mistyspride

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About mistyspride

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  • Birthday 03/03/1990

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  • Gender
    Female
  • Location
    California
  • Interests
    Reading, snowboarding, 4-wheeling, riding, photography, photoshop, dogs, horses, family, friends.
  1. Older Mare, Strange Happening

    I've seen my own horses do it from time to time. Doubt it's anything to worry about. I think they sometimes keep their tongue out while they are swallowing, kinda sucking the water down if you know what I mean.
  2. Anyone Need A Good Laugh!.....

    Hilarious. Apocalypse. Alabama. Ankles zone. AUTOZONE!!! Heh.
  3. "common" Vet Classes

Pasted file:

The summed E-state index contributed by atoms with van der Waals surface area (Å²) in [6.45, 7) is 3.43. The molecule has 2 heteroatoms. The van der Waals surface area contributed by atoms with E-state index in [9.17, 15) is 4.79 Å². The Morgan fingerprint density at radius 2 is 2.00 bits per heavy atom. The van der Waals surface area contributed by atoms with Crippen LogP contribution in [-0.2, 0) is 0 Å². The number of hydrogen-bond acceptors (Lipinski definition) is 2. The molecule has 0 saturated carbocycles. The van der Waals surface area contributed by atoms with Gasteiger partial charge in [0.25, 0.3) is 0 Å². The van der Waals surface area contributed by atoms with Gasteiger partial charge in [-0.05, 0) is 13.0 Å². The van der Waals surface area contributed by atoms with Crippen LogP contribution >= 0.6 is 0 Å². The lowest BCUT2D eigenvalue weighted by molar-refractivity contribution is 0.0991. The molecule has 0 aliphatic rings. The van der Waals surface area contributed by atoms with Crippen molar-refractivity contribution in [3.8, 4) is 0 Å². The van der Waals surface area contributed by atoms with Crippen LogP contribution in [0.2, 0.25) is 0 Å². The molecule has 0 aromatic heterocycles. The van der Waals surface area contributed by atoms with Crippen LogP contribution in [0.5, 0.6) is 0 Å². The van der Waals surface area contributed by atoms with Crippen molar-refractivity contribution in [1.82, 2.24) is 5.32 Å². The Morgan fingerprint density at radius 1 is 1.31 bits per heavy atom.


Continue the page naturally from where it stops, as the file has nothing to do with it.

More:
Well, as ambiguous as the OP was. I think I can respond with an argument that slightly reflects the point. You quoted the first 2 years of one school's curriculum. Which school? Not stated. I'm no expert on veterinary school, although, I am a junior in undergraduate school as a biology/pre-vet major. The following information is about the UC Davis School of Veterinary Medicine. From VMCAS, the official application service for vet schools across the nation: VMCAS, UC Davis page CURRICULUM: The curriculum is designed for flexibility. The core curriculum is discipline-based and provides a broad foundation of knowledge and skills in comparative veterinary medicine. The elective curriculum provides students with an opportunity to explore diverse veterinary-related interests and tailor their learning toward career goals . Electives increase throughout the curriculum with the majority taken in the third year. The fourth-year provides students the opportunity to focus on areas of interest in a clinical setting. Here is a publicly available curriculum (from 2009-2010) for UC Davis Vet School. I will not copy and paste it all here, as there are literally hundreds of available classes. Some are CORE classes, meaning every student must take them during the year (be it, first year, second, etc.). Others, are ELECTIVE classes. These classes can be chosen by the student to fulfill their particular career goal (large, small, equine, food animal). First year CORE classes have subjects like: doctoring, cardiovascular physiology, physiological chemistry, behavior, epidemiology, clinical skills, cell biology, radiology, nutrition and ethics. Not very specific, but I'd hardly like to meet a veterinarian that did not have a PROFOUND understanding of these foundations. While ELECTIVE classes during that first year (I'll just choose the equine-related ones) are: large animal radiology, and equine neonatology. During the second year, more ELECTIVE classes are available: equine locomotor anatomy, in addition the previously mentioned ones. It isn't really until the third year that students can choose many ELECTIVE classes: equine theriogenology, large animal anesthesiology, equine surgery, advanced equine medicine, equine critical care, equine ultrasonography, and equine lameness and radiology. During the fourth year, though, the student can choose their clinical rotations. There are enough to choose from that I will just post the link to the equine track. Keep in mind that this is just one school's curriculum. There are about 35 vet schools in the US, each with varying teaching methods. Also, this is just the four years of veterinary school. While not required, many students (especially those who wish to specialize), with spend a year or more as an intern in various clinics and hospitals across the country. For example, one could intern at Rood and Riddle Equine Hospital, , notably one of the largest and most advanced hospitals in the world. All this training is really irrelevant though, if you don't choose a veterinarian with specific and in-depth knowledge AND EXPERIENCE with the species you own. A student who chooses to pursue a career in small animal medicine will still learn a great deal about large animals, food animals, and exotics. They may, however, have almost ZERO experience handling these animals in a practical setting. I don't know about you, but it takes most people years and years of working with horses to truly develop the skills and experience necessary to properly handle and care for them. One won't learn that in 4 years of vet school unless they devote themselves to it entirely. If you don't think your vet is qualified to treat your horses, I suggest you choose a different one. (edited to correct the bold)